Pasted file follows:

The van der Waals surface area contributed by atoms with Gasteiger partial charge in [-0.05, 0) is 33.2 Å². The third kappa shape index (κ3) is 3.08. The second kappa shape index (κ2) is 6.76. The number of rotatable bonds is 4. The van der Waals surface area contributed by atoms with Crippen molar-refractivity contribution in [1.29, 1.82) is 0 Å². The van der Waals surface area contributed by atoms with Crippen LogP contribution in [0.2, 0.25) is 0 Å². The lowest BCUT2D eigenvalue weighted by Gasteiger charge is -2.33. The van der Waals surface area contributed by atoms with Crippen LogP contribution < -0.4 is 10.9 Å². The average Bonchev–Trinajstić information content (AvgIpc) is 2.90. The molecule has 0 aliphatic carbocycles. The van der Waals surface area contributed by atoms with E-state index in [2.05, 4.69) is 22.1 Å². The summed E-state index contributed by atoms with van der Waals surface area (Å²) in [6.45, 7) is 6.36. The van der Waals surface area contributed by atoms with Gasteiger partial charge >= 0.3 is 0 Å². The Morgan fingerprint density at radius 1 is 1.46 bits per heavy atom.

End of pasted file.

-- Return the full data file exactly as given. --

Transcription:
The van der Waals surface area contributed by atoms with Gasteiger partial charge in [-0.05, 0) is 33.2 Å². The third kappa shape index (κ3) is 3.08. The second kappa shape index (κ2) is 6.76. The number of rotatable bonds is 4. The van der Waals surface area contributed by atoms with Crippen molar-refractivity contribution in [1.29, 1.82) is 0 Å². The van der Waals surface area contributed by atoms with Crippen LogP contribution in [0.2, 0.25) is 0 Å². The lowest BCUT2D eigenvalue weighted by Gasteiger charge is -2.33. The van der Waals surface area contributed by atoms with Crippen LogP contribution < -0.4 is 10.9 Å². The average Bonchev–Trinajstić information content (AvgIpc) is 2.90. The molecule has 0 aliphatic carbocycles. The van der Waals surface area contributed by atoms with E-state index in [2.05, 4.69) is 22.1 Å². The summed E-state index contributed by atoms with van der Waals surface area (Å²) in [6.45, 7) is 6.36. The van der Waals surface area contributed by atoms with Gasteiger partial charge >= 0.3 is 0 Å². The Morgan fingerprint density at radius 1 is 1.46 bits per heavy atom.